Directors noted that financial sector stability indicators are largely positive, and urged the authorities to address remaining vulnerabilities. The rapid credit growth of recent years highlights the need to improve credit risk management by banks. In this context, Directors urged the authorities to unify bank supervision as soon as possible. Directors welcomed the operation of the credit registry and the plans to extend it to cover households by end-2006.

Directors noted that, despite recent improvements in trade statistics, poor data quality hampers policy making and impedes effective surveillance. They urged the authorities to make data quality a priority and take all necessary steps, including by taking advantage of the donor technical support, to improve transparency, timeliness, and comprehensiveness of economic and financial data, particularly in the areas of the national accounts and balance of payments.

Bosnia and Herzegovina: Selected Economic Indicators, 2002-06

  2002 2003 2004 2005 2006  
        Est. Proj.  

  (Percent change)

Real GDP

5.0 4.1 5.8 5.0 5.5  

CPI (period average) 1/

0.3 0.6 0.2 2.8 6.5  

Money and credit (end of period)


Broad money 2/

7.0 10.0 24.3 18.2 22.4  

Domestic credit

37.4 25.4 31.1 27.7 19.3  

Of which: credit to the private sector

36.2 24.8 27.5 27.5 23.0  
  (In percent of GDP)

General government budget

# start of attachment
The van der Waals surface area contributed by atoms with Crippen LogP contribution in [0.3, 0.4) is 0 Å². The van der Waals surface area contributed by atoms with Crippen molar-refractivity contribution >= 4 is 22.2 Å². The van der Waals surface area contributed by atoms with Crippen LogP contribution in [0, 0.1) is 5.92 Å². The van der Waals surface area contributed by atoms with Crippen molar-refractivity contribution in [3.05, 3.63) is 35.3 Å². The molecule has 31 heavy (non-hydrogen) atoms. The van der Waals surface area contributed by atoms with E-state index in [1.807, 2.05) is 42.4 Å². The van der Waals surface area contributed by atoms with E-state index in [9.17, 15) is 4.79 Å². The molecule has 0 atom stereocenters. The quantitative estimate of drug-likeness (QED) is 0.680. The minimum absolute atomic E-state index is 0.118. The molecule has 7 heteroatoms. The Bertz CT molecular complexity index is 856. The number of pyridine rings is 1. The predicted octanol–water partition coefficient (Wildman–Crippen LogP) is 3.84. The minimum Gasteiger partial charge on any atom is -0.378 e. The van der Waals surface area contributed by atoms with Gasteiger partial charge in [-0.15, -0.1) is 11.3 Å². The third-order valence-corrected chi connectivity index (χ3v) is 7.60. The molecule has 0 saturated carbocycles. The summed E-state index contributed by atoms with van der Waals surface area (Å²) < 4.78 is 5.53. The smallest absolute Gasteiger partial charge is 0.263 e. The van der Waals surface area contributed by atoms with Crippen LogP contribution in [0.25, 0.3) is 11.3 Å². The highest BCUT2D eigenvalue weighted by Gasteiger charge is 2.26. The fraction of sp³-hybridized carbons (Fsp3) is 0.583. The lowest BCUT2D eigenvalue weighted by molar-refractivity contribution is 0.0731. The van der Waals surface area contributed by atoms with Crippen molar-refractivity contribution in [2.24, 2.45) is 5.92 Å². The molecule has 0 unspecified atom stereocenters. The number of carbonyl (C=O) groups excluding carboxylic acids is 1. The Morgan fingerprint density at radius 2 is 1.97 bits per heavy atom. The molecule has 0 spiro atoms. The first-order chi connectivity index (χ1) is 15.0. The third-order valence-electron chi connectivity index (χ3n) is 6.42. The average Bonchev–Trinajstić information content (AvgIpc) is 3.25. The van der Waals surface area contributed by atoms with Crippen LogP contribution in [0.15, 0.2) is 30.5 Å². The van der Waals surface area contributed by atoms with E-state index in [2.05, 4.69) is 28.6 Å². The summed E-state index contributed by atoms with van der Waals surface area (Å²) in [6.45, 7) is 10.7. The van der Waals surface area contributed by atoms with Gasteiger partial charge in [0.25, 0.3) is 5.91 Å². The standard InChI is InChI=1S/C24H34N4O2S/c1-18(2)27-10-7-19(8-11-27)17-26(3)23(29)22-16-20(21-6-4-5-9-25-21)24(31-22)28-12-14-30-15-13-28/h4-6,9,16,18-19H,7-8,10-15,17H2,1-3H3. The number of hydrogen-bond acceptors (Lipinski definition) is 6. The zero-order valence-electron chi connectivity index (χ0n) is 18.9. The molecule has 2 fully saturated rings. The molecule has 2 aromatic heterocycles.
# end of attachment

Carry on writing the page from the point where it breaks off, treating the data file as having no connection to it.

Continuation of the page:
46.0 50.3 50.0 51.1 51.3  

Expenditure (on a commitment basis)

49.3 52.4 50.4 50.2 50.6  

Overall balance

-3.3 -2.0 -0.4 0.9 0.7  

External public debt

34.3 30.2 27.8 30.0 29.4  

NPV of external public debt

26.2 23.1 21.2 22.9 22.5  

Total public debt

34.8 30.6 28.1 31.7 48.2


  (In millions of euros)

Balance of payments


Exports of goods and services

1,721 1,935 2,398 2,897 3,316  

Imports of goods and services

5,012 5,313 5,704 6,455 6,742  

Current account balance

-1,252 -1,444 -1,437 -1,695 -1,523  

(In percent of GDP)

-19.1 -20.9 -19.3 -21.3 -17.0  

Gross official reserves

1,272 1,436 1,782 2,160 2,512


(In months of imports)

3.3 3.5 4.0 3.8 4.6  

External debt service

132 131 116 119 144  

(In percent of exports of goods and services)

7.7 6.8 4.8 4.1 4.3  

Exchange rate regime

Currency board since August 1997

Exchange rate, October 13, 2006

1KM = Euro 0.5113

Real effective exchange rate (2000=100, increase=appreciation)

95.1 95.4 94.4 93.4 ...  

Sources: Bosnian authorities; and IMF staff estimates and projections.


1/ Based on weighted averages for the Federation and Republika Srpska.

2/ Broad money includes currency, demand deposits, time and savings deposits, bonds, and money market instruments.

3/ Assuming 17 percent of GDP of debt to settle domestic claims against the government.

4/ End-July.

1 Under Article IV of the IMF's Articles of Agreement, the IMF holds bilateral discussions with members, usually every year. A staff team visits the country, collects economic and financial information, and discusses with officials the country's economic developments and policies. On return to headquarters, the staff prepares a report, which forms the basis for discussion by the Executive Board. At the conclusion of the discussion, the Managing Director, as Chairman of the Board, summarizes the views of Executive Directors, and this summary is transmitted to the country's authorities.